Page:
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J Biol Chem. 1996 Nov 22;271(47):29612-8.

The bZIP transcription factor Nrl stimulates rhodopsin promoter activity in primary retinal cell cultures.

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Department of Ophthalmology, The Johns Hopkins University School of Medicine, Baltimore, Maryland 21287-9277, USA.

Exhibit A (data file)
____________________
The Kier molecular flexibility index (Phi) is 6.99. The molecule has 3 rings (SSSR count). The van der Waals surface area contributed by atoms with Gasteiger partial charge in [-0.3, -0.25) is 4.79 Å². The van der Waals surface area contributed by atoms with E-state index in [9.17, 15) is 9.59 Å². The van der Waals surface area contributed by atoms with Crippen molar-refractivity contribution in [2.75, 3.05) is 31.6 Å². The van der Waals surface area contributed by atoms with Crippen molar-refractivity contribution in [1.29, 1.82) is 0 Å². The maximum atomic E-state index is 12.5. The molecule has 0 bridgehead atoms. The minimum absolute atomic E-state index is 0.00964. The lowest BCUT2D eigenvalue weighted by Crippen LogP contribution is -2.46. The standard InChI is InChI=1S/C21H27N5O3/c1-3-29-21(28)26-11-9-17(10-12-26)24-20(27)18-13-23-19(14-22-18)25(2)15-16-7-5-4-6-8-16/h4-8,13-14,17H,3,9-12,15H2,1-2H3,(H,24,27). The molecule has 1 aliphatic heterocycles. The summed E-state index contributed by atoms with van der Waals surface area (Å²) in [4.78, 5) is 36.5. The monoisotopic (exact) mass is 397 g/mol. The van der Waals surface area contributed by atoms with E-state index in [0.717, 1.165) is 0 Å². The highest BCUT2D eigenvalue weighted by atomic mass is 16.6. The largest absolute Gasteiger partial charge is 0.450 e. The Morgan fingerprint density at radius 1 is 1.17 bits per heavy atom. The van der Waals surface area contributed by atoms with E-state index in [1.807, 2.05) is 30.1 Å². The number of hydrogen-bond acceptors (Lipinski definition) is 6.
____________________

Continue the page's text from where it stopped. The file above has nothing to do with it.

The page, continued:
In vitro DNA binding assays and transient transfection analysis with monkey kidney cells have implicated Nrl, a member of the Maf-Nrl subfamily of bZIP transcription factors, and the Nrl response element (NRE) in the regulation of rhodopsin expression. We have now further explored the role of the NRE and surrounding promoter elements. Using the yeast one-hybrid screen with integrated NRE and flanking DNA as bait, the predominant clone obtained was bovine Nrl. Recovery of truncated clones in the screen demonstrated that the carboxyl-terminal half of Nrl, which contains the basic and leucine zipper domains, is sufficient for DNA binding. To functionally dissect the rhodopsin promoter, transient expression studies with primary chick retinal cell cultures were performed. Deletion and mutation analyses identified two positive regulatory sequences: one between -40 and -84 base pairs (bp) and another between -84 and -130 bp. Activity of the -40 to -84 region was shown to be largely due to the NRE. On co-transfection with an NRL expression vector, there were 3-5-fold increases in the activity of rhodopsin promoter constructs containing an intact NRE but little or no effect with rhodopsin promoters containing a mutated or deleted NRE. Nrl was more effective than the related bZIP proteins, c-Fos and c-Jun, in stimulating rhodopsin promoter activity. The -84- to -130-bp region acted synergistically with the NRE to enhance both the level of basal expression and the degree of Nrl-mediated trans-activation. These studies support Nrl as a regulator of rhodopsin expression in vivo, identify an additional regulatory region just upstream of the NRE, and demonstrate the utility of primary retinal cell cultures for characterizing both the cis-acting response elements and trans-acting factors that regulate photoreceptor gene expression.

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